Wimbledon Tennis 2012: 3 Keys for Serena Williams in Women's Final

Ian Hanford@Ian_HanfordFeatured ColumnistJuly 6, 2012

LONDON, ENGLAND - JULY 05:  Serena Williams of the USA returns a shot during her Ladies' Singles semi final match against  Victoria Azarenka of Belarus on day ten of the Wimbledon Lawn Tennis Championships at the All England Lawn Tennis and Croquet Club on July 5, 2012 in London, England.  (Photo by Gerry Penny/Pool/Getty Images)
Pool/Getty Images

Serena Williams is riding a torrid hot streak into Saturday morning's women's Wimbledon final matchup against Agnieszka Radwanska. Williams will vie for her fifth career Wimbledon title in seven tries, while Radwanska will seek her first Grand Slam title.

Williams is one this generation's greatest female tennis players for a reason. She has incredible power and an unmatched thirst for victory. She hasn't won a Grand Slam since 2010 and, quite frankly, I pity anyone standing in the way of her attempt to slake her championship hunger.

Winning this year won't be easy. Radwanska is riding high off of her semifinal defeat of Angelique Kerber in straight sets, but Williams is a completely different animal when she steps foot on Centre Court. 

Let's take a look at three keys to Williams' fifth career Wimbledon crown.


Serve Like the Semis

We've always known that Williams could serve, but her performance against Victoria Azarenka in the semifinals was downright scary.

She hit a Wimbledon record 24 aces and didn't have a double-fault the entire match. In the first set she won 94 percent of her first-serve points, and 76 percent in the second set. 

The match comes down to this, and it's pretty simple. 

If Williams serves like this, or anywhere close, Radwanska has no shot. I'm not sure anyone would. Williams is playing like her career is on the line, and that's scary for a player with her talent level.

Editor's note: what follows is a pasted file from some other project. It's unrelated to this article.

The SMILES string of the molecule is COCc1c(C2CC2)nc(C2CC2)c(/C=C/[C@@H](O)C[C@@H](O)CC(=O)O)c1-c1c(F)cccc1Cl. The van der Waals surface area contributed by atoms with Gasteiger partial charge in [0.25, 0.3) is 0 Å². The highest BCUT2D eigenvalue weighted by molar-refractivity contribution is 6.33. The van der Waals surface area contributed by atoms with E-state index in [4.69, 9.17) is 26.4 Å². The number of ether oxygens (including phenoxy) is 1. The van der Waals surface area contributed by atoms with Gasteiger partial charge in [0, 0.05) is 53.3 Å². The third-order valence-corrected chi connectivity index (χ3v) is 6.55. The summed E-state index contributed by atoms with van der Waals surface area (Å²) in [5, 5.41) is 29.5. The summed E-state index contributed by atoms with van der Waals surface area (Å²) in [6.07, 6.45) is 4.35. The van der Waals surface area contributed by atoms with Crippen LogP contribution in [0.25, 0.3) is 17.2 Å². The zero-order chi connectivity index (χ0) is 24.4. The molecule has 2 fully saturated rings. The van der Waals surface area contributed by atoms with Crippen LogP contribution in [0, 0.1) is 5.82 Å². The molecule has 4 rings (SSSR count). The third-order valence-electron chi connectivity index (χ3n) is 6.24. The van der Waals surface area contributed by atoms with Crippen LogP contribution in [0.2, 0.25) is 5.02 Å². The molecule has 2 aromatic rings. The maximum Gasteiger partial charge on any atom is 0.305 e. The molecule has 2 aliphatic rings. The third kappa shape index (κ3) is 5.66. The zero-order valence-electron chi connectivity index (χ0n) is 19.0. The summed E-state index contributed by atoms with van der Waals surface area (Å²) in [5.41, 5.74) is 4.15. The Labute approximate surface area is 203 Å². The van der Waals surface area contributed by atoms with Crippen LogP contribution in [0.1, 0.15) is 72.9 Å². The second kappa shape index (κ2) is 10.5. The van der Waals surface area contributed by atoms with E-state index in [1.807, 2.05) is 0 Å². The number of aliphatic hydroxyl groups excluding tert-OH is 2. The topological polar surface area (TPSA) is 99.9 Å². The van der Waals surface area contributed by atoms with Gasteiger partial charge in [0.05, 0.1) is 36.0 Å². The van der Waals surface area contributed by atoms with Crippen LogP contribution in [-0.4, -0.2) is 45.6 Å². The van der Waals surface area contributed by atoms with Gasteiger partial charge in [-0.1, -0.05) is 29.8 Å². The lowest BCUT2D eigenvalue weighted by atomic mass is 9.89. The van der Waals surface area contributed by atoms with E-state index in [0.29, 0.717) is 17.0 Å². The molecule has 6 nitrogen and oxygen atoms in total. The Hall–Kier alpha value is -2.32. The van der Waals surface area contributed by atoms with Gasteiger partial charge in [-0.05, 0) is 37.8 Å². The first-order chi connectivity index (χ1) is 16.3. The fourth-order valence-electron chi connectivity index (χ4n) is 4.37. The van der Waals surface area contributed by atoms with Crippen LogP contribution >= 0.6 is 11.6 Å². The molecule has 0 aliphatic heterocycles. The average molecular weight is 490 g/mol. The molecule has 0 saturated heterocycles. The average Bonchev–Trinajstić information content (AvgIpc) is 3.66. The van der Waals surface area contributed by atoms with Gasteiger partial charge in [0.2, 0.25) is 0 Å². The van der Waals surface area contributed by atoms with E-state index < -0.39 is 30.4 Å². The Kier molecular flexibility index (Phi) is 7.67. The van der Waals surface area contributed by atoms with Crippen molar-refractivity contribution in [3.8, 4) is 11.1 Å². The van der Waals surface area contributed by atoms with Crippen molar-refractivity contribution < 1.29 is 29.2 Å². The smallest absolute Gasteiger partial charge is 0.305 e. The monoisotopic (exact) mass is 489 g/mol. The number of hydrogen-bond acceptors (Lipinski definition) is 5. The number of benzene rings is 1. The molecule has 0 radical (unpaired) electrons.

Power Surge

Williams' raw power is unrivaled on the women's circuit. She uses her forehand, backhand and service game to batter opponents into submission through brute force.

Radwanska just isn't that kind of player. She relies on her quickness and athleticism to cover the entire court. Her groundstrokes aren't built for power, and Williams can take major advantage of that. 

Radwanska is going to have a tough time returning Williams' booming serve. When she does manage to hit one back, Williams must punish one back in her direction.

If she does, Radwanska doesn't have a prayer. 



The crowd will be behind Williams as she fights to reclaim her crown on Centre Court. It won't take much to swing momentum completely in her favor. 

Williams has played like a woman possessed, especially in the last two rounds of this tournament. Her victory over Azarenka seemed too easy, and her victory over Petra Kvitova in the quarterfinals wasn't much tougher. 

She finally looks like the player we saw in the early 2000s, and she's going to be very tough to knock off her perch.

Williams knows what's on the line. Second place doesn't mean much to her at this point in her career. She wants to win her 28th career Grand Slam title, and anything else is a failure at this point.

That factor can't be overlooked. When you give an ultra-talented player undeniable motivation, you create a monster.

Radwanska will see that monster firsthand on Saturday, and there isn't much she can do about it. Barring the performance of her career, Radwanska isn't going to win this match.

Williams is too talented, too strong and too hungry for her right now.